Forecasters have predicted a milder autumn than usual in the UK, with temperatures remaining slightly higher than the average. However, they have also warned that Britons are set for a colder than normal winter in 2016.

Over the last three years, the UK has seen mild, wet and windy winters. However, weather experts have noted that the strong El Nino has now transitioned into a weaker La Nina in the ocean, which could bring more extreme winter chills this year.

"As we look ahead to winter... the evidence does appear to suggest some colder risks in western Europe in December," said Dr Todd Crawford, chief meteorologist for the Weather Company. "The drastic change from El Nino conditions to weak La Nina conditions may help drive a different pattern this winter."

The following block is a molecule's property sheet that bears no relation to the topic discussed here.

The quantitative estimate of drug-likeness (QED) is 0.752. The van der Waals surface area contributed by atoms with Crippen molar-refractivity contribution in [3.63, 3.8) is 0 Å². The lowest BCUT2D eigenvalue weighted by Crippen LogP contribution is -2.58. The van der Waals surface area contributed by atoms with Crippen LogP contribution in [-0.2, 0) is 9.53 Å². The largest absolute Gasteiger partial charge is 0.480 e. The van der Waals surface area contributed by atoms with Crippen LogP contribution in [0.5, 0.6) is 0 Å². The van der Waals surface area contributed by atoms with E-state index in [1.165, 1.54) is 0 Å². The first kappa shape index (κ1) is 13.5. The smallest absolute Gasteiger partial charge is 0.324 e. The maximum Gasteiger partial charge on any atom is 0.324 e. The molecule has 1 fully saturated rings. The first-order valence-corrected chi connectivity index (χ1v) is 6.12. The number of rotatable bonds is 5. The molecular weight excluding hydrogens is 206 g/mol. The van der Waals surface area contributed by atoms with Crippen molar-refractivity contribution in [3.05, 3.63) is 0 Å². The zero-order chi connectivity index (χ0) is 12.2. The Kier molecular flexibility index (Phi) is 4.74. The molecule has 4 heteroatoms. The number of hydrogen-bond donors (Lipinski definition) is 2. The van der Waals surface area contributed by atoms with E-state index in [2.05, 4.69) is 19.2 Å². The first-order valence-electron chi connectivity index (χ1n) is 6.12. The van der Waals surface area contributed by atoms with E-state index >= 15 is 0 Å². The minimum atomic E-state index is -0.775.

However, the winter chill is unlikely to hit the UK until December. Through October and November, warmer than normal conditions have been predicted across the country, prompting some to refer to it as a return of Britain's "Indian Summer".

A spokesperson for the Met Office said: "There will be warmer than normal weather for the beginning of autumn. Even though the beginning of October will see nothing like the 34C heat of a few weeks ago, the weather will be fairly pleasant for the time of year."

Although temperatures are expected to stay mild throughout October, the Met Office has predicted wet and windy weather for many, particularly in northern and western parts of the country. The weather forecasting company has also released their annual list of names for the storm season, which is due to begin soon.

A Met Office forecaster said: "Through the remainder of [the first half of October], a continuation of the changeable conditions are likely with stronger winds and showers or longer spells of rain, interspersed with drier, brighter spells."